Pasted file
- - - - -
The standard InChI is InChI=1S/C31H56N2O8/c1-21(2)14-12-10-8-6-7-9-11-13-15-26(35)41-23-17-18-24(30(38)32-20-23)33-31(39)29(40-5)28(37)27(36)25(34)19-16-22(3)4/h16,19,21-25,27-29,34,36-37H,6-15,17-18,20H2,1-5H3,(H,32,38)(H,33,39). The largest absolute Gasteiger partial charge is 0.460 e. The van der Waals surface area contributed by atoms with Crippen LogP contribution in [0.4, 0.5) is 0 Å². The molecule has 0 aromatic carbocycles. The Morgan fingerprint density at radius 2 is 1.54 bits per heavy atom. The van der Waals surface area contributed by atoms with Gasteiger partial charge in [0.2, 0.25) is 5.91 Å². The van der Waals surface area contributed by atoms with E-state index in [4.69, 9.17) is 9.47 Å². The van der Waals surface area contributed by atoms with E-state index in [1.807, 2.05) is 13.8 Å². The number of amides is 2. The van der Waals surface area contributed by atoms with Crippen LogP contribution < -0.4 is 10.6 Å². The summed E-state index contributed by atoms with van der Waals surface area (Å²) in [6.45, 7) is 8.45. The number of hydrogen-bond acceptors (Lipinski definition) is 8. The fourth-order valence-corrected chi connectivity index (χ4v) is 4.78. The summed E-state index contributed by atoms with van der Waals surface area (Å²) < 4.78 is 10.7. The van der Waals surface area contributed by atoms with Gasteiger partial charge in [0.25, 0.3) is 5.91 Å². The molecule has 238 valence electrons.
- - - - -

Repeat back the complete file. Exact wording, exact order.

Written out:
The standard InChI is InChI=1S/C31H56N2O8/c1-21(2)14-12-10-8-6-7-9-11-13-15-26(35)41-23-17-18-24(30(38)32-20-23)33-31(39)29(40-5)28(37)27(36)25(34)19-16-22(3)4/h16,19,21-25,27-29,34,36-37H,6-15,17-18,20H2,1-5H3,(H,32,38)(H,33,39). The largest absolute Gasteiger partial charge is 0.460 e. The van der Waals surface area contributed by atoms with Crippen LogP contribution in [0.4, 0.5) is 0 Å². The molecule has 0 aromatic carbocycles. The Morgan fingerprint density at radius 2 is 1.54 bits per heavy atom. The van der Waals surface area contributed by atoms with Gasteiger partial charge in [0.2, 0.25) is 5.91 Å². The van der Waals surface area contributed by atoms with E-state index in [4.69, 9.17) is 9.47 Å². The van der Waals surface area contributed by atoms with E-state index in [1.807, 2.05) is 13.8 Å². The number of amides is 2. The van der Waals surface area contributed by atoms with Crippen LogP contribution < -0.4 is 10.6 Å². The summed E-state index contributed by atoms with van der Waals surface area (Å²) in [6.45, 7) is 8.45. The number of hydrogen-bond acceptors (Lipinski definition) is 8. The fourth-order valence-corrected chi connectivity index (χ4v) is 4.78. The summed E-state index contributed by atoms with van der Waals surface area (Å²) < 4.78 is 10.7. The van der Waals surface area contributed by atoms with Gasteiger partial charge in [0.25, 0.3) is 5.91 Å². The molecule has 238 valence electrons.